“We’ve tried to put together a package here that will take care of it, from the beginning to the end,” Mr. Enzi said at the press conference, “with flexibility and accountability that will build on what we did with No Child Left Behind and fill in those reauthorization pieces that we need to do at other levels.”

The legislation is meant to encapsulate a range of education issues that federal lawmakers are expected to tackle separately in the coming year. The drafting of the broader bill was not final as of late last week.

At a competing press conference, Democrats unveiled their own set of 10 priority bills, including the proposed Quality Education for All Act.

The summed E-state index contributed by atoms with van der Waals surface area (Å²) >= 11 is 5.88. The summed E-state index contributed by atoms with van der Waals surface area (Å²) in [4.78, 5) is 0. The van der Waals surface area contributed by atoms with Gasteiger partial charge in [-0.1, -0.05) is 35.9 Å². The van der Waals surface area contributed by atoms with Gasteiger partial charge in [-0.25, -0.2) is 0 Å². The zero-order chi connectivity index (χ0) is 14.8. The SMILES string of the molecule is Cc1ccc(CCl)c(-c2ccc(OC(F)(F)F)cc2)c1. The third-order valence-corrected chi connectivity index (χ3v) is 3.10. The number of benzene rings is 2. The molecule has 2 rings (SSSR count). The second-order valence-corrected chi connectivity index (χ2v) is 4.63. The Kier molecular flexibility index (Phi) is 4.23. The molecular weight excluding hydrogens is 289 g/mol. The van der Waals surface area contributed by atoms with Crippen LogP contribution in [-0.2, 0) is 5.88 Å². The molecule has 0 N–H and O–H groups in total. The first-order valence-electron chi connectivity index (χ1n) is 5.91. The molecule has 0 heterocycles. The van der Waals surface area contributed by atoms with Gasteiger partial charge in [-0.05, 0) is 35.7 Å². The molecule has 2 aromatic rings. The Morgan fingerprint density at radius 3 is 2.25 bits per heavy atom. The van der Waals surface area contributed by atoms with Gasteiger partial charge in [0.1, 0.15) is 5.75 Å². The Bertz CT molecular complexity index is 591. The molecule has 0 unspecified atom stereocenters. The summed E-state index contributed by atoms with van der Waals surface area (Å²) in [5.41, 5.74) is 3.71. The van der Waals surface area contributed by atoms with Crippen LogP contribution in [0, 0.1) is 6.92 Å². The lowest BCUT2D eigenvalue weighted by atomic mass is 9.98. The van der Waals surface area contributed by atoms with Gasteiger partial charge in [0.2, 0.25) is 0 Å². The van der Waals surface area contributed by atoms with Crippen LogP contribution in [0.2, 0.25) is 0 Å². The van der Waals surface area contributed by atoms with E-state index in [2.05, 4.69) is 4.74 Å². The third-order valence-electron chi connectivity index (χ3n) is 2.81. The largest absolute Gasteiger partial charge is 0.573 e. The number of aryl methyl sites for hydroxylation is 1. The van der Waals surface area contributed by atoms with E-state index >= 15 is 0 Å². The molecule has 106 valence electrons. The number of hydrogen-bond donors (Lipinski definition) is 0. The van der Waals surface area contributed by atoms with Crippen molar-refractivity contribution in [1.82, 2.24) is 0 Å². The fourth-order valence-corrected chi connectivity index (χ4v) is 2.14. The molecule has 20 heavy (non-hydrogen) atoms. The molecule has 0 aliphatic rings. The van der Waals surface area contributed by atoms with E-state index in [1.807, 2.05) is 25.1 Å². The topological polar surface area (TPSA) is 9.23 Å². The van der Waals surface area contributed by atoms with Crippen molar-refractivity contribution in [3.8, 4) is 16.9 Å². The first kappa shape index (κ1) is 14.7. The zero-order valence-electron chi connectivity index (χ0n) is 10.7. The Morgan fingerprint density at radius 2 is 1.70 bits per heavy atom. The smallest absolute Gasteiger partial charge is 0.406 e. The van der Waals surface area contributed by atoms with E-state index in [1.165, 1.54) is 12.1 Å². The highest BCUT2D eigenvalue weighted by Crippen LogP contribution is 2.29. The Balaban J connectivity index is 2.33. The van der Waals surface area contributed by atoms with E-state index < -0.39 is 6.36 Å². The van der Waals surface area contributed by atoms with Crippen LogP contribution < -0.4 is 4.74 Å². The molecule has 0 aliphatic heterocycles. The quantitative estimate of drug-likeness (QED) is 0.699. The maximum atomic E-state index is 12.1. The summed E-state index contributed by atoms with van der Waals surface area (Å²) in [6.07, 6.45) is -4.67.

“In the 109th Congress, Senate Democrats are committed to restoring the promise of America by pursuing an agenda that honors the values behind it: security, opportunity, and responsibility,” said Sen. Harry Reid of Nevada, the chamber’s new minority leader.

But with President Bush back for another four years and larger Republican majorities in the House and the Senate, the GOP will clearly be in the political driver’s seat this year.

Forums on ‘No Child’ Law

The three-year-old No Child Left Behind Act, President Bush’s No. 1 priority for education in his first term, appears certain to be the focus of considerable attention this year. Asked about the law at the GOP event, Sen. Enzi said his panel would gather information about its implementation—a source of continuing friction between the Department of Education and the states.